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In my week here I only have room to post five of the dozens of interviews I've done. The rest of them will are being uploaded to my blog The Reincarnationist. Please be sure to click over to read what other fabulous authors like Douglas Clegg, David Morrell, Caroline Leavitt, Joshua Henkin and more have to say.

I just answered the questions myself but had a very tough time committing to the question: What three people from history would you like to have over to dinner for a discussion about reincarnation?

The single most popular person in the answers I got from other authors is Jesus Christ, which is especially interesting because while doing my research one of the most explosive ideas I came across was the concept that when Jesus told his disciples he would be resurrected, what he might have been talking about was being reincarnated.

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Diana Gabaldon,

Most Recent Book:
Lord John and the Brotherhood of the Blade

Q. Do you believe — even a little bit — that reincarnation is possible?

A. Well, I'm a Roman Catholic, and we don't officially believe in reincarnation < g >. On the other hand, we do believe that "anything is possible with God," and I for one would certainly not be telling Him that this or that can't ever happen.

On the strictly biological side — you'd have to say that all of us are reincarnated to some degree; our DNA is the same DNA that our ancestors had, which combines itself with other strands and then patiently reassembles the necessary proteins to construct another human being to carry it onward.

A. Have you ever read any books on the subject that made an impression on you?

Q. Well, to be honest, most novels I've read that have used reincarnation as a plot device are Just Awful (generally because they use it only as a plot device), but there is the occasional exception — Anya Seton's Green Darkness, for instance. Much more interesting are the occasional investigations — you'd have to call them "non-fiction," though with the proviso that this is not necessarily the same thing as "fact" — into reincarnation phenomena.

Q. What is your most marked characteristic that you believe could be a hold over from a past life?

A. I'm not sure how you would distinguish between a characteristic from a past life, and a characteristic derived from your own genetic past. I've had the experience of finding an old family photograph of my great-great-grandmother (aged 85), and seeing my own face looking back at me. (At least I know what I'll look like as an old lady, if I'm lucky enough to make it to 85! < g >). And there all kinds of small gestures, personality quirks, and so on that I see pop up repeatedly in family members — those older than I am, and in my own children.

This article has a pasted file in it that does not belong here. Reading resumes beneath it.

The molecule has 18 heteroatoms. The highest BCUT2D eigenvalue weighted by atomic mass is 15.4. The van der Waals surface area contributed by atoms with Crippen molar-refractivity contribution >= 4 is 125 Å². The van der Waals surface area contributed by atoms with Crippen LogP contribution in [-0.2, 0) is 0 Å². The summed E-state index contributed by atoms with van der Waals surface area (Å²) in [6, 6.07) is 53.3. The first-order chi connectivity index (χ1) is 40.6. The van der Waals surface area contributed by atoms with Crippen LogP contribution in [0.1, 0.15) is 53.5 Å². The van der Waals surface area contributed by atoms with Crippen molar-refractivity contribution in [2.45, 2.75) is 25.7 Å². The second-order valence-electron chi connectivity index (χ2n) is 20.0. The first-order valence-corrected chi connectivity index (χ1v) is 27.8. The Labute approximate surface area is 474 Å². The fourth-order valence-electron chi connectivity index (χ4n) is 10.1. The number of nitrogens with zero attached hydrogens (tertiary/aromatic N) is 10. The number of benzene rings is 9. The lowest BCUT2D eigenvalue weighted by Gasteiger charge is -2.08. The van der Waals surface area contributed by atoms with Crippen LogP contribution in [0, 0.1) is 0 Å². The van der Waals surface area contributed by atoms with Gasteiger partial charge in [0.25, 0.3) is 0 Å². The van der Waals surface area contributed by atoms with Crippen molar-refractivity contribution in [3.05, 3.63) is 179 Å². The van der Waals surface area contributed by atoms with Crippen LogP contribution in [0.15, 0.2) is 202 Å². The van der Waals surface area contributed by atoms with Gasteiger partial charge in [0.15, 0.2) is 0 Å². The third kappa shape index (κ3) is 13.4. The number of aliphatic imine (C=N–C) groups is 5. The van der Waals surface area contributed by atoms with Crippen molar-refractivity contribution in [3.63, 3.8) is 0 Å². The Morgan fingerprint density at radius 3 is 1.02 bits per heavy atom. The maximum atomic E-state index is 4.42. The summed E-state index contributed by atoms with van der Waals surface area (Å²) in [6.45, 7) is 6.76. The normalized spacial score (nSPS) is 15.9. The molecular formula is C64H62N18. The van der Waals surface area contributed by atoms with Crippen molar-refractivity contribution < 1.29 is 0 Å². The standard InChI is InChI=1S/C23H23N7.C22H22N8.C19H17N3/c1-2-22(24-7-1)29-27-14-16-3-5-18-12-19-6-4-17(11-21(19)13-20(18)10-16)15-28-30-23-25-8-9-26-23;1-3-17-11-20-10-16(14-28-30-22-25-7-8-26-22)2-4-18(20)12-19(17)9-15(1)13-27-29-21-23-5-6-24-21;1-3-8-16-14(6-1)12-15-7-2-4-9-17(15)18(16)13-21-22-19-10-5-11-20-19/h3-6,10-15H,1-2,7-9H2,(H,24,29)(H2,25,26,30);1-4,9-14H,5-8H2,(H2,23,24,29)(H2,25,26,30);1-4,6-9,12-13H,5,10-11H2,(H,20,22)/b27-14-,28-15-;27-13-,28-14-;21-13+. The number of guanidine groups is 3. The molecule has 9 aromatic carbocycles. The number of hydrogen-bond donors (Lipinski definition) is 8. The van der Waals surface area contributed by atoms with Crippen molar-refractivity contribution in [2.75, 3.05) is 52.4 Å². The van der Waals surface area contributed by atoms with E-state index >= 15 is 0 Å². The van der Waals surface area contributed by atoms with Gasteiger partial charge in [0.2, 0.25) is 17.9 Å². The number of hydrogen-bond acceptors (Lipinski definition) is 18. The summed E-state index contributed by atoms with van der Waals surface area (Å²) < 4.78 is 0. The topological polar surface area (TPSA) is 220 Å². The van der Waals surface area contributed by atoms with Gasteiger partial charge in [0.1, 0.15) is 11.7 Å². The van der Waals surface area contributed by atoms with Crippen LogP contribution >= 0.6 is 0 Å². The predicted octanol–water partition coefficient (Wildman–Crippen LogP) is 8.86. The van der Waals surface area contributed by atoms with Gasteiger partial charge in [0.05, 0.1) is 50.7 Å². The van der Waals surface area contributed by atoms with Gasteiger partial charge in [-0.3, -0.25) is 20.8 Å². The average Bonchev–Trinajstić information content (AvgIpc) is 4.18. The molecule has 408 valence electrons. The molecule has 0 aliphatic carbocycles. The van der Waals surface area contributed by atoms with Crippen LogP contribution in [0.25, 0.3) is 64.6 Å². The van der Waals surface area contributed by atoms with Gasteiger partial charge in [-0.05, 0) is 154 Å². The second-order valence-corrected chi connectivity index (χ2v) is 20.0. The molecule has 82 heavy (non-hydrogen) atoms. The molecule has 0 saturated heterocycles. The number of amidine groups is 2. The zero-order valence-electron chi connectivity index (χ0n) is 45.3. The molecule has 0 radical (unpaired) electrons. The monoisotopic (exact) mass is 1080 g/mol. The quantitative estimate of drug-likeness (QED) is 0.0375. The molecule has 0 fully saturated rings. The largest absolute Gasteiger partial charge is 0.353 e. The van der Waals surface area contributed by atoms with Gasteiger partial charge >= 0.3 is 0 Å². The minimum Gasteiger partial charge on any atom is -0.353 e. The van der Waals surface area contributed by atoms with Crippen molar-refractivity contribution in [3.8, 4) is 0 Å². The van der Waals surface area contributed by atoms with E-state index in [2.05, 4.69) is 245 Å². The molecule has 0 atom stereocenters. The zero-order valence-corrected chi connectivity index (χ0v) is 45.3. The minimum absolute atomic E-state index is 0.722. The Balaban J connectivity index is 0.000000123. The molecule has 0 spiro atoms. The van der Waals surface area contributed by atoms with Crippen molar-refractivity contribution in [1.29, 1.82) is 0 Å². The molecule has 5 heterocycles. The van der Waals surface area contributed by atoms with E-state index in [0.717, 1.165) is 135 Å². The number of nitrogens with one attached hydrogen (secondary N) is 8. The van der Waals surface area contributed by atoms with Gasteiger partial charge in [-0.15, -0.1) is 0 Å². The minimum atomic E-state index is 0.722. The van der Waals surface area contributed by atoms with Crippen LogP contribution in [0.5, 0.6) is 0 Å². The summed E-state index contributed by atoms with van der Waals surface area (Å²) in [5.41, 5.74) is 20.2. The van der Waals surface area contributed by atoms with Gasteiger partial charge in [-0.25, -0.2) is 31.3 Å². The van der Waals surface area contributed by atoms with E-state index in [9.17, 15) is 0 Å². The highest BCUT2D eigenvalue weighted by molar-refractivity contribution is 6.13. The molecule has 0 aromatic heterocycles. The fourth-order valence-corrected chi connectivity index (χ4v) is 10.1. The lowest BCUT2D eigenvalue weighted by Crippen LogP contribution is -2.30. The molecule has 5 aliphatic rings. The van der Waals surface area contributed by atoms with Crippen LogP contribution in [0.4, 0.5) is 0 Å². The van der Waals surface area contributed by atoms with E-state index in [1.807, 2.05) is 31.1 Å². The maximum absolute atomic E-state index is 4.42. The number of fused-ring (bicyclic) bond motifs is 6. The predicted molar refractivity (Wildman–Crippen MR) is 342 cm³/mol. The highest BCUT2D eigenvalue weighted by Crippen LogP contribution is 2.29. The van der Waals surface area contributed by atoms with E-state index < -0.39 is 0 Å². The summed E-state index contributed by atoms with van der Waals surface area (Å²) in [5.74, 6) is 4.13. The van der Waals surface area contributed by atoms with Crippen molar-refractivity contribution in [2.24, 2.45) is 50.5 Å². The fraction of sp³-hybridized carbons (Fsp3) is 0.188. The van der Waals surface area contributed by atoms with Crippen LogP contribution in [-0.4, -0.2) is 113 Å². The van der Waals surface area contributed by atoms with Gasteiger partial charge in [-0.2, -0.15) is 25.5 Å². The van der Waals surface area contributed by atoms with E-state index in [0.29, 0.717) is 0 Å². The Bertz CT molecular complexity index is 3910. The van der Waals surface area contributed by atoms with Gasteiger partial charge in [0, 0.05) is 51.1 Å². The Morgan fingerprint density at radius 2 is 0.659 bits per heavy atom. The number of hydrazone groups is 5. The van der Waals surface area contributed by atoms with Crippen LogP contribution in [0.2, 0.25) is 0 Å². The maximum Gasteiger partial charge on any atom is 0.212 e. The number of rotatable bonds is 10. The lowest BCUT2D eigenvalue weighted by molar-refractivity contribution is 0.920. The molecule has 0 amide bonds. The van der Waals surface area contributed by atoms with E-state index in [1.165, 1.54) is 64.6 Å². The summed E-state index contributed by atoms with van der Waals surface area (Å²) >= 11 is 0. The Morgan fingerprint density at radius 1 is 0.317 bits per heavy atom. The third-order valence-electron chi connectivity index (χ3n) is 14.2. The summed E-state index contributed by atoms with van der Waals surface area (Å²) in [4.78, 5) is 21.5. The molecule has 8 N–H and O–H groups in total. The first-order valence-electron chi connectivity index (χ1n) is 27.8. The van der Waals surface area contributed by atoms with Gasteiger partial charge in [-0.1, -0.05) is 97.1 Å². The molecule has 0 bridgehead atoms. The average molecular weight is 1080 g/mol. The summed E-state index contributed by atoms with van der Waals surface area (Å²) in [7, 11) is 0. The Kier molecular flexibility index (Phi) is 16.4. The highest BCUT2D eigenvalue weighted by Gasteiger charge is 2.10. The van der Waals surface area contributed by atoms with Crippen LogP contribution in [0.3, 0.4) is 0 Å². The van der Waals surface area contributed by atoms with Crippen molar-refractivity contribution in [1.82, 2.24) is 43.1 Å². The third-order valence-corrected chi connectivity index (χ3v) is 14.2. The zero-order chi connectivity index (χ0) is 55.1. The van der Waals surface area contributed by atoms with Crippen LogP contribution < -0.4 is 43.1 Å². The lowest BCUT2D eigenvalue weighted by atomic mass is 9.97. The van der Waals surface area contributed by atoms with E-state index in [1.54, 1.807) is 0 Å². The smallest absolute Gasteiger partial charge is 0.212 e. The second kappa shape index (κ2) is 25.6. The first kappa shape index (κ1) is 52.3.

I really don't have any characteristics that I could think came from a past life — but I do have a memory. I've had this since I was quite small — it may be a dream, but it doesn't feel like that; it's a very vivid memory of lying in the snow on a mountaintop. The sky is a pale, bright blue and there's a lichen-covered rock near my face. I realize that I'm freezing to death, but I'm not afraid; everything is very peaceful. So — did I freeze to death in a previous life? No idea — but that memory is there.

Q. What is your principle defect that you believe might be inherited from a previous incarnation?

A. Clumsiness. Might as well blame it on somebody! (< cough > er...I b'lieve that's spelled "principal". Don't mind me, I went to a parochial school...)

Q. Which of your favorite heroes do you think you actually could have been and why?

A. If you ask me, the chief drawback to reasonable discussion of reincarnation is that most of the people who profess to believe in it think they were Cleopatra or Genghis Khan. Nobody thinks they're the reincarnation of a 4th-century Babylonian prostitute or a Spartan latrine-digger, wehreas the odds are obviously in favor of that.

Q. What three people from history would you like to have over to dinner for a discussion about reincarnation?

A. How far back is "history"? I'd certainly include Edgar Cayce, who's dead, but not all that historical < g >. Benjamin Franklin, for another — there was a guy with a lively interest in natural phenomena. And Bridey Murphy, I suppose. < g >

Q. What do you think happens when we die?

A. Like I said, I'm a Roman Catholic — we officially believe in ghosts < g > (i.e., the presence of saints). Personally, I'm sure that we continue, but I don't know in what form. I have met a couple of ghosts, though.

Q. When you come back next time, who would you like to be?

A. A writer. < g >< cough >< g >

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Visit M. J. Rose at her website (www.mjrose.com) or read her daily blog (www.reincarnationist.org) on reincarnation facts, philosophy, and curiosities. Her most recent novel, The Memorist, is an Indie Next pick.

Books mentioned in this post

  1. The Memorist
    Used Hardcover $2.75

M. J. Rose is the author of The Memorist

One Response to "WWJD"

    zoe September 13th, 2007 at 12:16 am

    thanks for blogging! i just came across a rather strange article that put me in mind of your posts...


    "China has banned Buddhist monks in Tibet from reincarnating without government permission."

    as if!

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